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  • Broken People

    Caste Violence Against India’s “Untouchables”

    Some 160 million people in India live a precarious existence, shunned by much of society because of their rank as "untouchables" or Dalits—literally meaning "broken" people—at the bottom of India's caste system.

  • Background Paper on Slavery and Slavery Redemption in the Sudan

    Human Rights Watch has long denounced the contemporary form of slavery practiced in Sudan in the context of the fifteen-year civil war. This practice is conducted almost entirely by government-backed and armed militia of the Baggara tribe in western Sudan, and it is directed mostly at the civilian Dinka population of the southern region of Bahr El Ghazal.

  • Indonesia/EastTimor: The Violence in Ambon

    On January 19, 1999, as Muslims around the world were celebrating the end of the fasting month,a fight broke out on the island of Ambon, in Maluku (Molucca) province, Indonesia, between a Christian public transport driver and a Muslim youth. Such fights were commonplace, but thisone escalated into a virtual war between Christians and Muslims that is continuing.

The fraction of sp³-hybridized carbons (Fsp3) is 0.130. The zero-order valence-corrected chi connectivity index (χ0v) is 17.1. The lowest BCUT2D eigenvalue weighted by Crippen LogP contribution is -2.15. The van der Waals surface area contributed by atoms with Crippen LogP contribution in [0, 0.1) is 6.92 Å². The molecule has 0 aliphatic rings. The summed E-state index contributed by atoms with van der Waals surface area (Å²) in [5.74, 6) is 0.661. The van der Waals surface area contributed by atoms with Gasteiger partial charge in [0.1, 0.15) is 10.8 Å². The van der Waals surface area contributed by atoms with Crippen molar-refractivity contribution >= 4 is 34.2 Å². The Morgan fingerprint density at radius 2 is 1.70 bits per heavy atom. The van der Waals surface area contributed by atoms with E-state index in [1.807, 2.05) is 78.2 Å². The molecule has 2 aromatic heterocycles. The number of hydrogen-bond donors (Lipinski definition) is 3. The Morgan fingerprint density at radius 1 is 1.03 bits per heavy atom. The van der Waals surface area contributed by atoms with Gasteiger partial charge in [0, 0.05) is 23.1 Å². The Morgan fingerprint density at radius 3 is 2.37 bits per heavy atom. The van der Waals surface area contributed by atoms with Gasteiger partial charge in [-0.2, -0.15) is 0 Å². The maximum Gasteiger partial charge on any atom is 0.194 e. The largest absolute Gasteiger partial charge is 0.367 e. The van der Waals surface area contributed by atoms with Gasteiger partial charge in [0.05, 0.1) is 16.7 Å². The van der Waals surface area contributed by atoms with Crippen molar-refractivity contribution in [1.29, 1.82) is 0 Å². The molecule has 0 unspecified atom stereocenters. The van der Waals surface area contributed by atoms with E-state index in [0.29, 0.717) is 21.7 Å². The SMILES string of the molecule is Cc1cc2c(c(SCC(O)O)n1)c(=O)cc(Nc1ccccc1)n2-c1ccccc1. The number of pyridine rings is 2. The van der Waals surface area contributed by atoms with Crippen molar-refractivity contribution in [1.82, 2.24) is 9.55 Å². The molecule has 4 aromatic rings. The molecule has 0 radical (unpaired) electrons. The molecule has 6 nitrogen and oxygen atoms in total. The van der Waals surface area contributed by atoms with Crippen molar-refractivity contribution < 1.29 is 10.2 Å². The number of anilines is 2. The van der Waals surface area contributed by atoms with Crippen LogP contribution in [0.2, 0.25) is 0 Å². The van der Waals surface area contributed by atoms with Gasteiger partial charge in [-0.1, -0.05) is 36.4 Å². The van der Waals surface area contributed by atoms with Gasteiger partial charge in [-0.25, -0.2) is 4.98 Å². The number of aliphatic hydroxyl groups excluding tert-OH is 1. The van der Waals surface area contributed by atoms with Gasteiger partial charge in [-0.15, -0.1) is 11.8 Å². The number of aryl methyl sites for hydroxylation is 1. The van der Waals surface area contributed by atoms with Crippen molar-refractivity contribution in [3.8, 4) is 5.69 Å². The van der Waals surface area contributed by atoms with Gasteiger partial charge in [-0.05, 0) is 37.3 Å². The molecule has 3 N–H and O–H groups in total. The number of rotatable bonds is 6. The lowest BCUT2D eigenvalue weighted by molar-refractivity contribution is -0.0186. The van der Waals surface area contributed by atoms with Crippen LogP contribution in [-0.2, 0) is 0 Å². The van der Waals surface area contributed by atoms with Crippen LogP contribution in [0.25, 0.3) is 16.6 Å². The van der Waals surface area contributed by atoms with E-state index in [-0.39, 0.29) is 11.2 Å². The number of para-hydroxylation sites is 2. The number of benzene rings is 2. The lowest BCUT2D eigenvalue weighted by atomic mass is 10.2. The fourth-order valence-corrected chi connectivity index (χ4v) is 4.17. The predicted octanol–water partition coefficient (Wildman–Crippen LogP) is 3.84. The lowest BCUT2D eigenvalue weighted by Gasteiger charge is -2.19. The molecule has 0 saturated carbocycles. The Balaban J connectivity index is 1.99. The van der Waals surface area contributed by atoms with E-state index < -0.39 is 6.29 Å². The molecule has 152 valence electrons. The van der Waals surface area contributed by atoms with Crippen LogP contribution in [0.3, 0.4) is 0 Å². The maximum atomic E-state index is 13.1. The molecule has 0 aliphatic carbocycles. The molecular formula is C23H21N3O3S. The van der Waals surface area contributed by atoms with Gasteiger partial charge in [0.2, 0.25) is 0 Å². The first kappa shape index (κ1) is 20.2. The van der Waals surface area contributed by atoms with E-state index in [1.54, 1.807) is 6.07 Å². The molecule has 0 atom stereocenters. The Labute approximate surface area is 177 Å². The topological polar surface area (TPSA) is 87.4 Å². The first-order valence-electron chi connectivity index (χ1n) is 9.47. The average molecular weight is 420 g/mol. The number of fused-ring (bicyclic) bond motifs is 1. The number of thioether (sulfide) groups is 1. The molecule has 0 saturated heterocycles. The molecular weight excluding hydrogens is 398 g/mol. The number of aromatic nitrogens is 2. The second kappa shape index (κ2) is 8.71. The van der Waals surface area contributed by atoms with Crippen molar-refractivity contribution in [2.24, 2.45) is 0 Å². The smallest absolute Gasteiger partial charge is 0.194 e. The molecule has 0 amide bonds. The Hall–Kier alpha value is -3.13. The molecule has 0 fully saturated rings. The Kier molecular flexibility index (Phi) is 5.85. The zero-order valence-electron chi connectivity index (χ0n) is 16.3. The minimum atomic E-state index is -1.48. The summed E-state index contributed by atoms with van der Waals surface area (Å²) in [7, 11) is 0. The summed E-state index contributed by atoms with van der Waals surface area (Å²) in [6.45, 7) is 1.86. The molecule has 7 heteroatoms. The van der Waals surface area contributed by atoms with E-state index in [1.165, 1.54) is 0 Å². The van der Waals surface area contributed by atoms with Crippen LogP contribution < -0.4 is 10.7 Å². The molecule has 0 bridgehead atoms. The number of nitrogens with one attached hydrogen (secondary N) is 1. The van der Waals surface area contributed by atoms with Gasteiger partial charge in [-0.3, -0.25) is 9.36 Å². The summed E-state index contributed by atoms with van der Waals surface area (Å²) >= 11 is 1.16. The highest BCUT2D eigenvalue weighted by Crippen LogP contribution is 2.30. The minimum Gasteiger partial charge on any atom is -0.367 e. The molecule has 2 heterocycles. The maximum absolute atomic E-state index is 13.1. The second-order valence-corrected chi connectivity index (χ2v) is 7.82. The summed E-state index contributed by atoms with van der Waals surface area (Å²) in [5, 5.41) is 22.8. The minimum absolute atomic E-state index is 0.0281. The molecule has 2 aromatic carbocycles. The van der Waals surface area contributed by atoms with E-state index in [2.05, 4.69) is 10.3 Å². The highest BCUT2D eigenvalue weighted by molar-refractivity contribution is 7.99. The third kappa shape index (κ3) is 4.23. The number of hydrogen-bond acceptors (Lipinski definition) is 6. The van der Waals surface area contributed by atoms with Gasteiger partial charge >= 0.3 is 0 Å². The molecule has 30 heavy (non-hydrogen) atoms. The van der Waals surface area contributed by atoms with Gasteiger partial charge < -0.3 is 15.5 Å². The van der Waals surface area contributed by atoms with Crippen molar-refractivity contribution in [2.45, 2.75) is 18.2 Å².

• Second Class Citizens

    The Serbs of Croatia

    On January 15, 1998, the United Nations transferred authority over Eastern Slavonia, Baranja andWestern Sirmium (hereafter, Eastern Slavonia) to the Croatian government, bringing the lastremaining Serb-held territory of Croatia back under Croatian control Despite positivedevelopments in terms of the repeal of some discriminatory legislation, and a generally stablesecurity situation, Serbs remain s

  • Leave None to Tell the Story

    Genocide in Rwanda

    In 1994 a small elite chose genocide to keep power in Rwanda. They used state resources and authority to incite - or force - tens of thousands of Rwandans to kill the Tutsi minority. Within one hundred days, they slaughtered more than half a million people, three quarters of the Tutsi of Rwanda. The major international actors, France, the U.S., Belgium, and the U.N., failed to heed the warnings of coming disaster and refused to recognize the genocide when it began. They withdrew the troops that could have saved lives and made little protest against the genocide, lest condemnation lead to calls for action.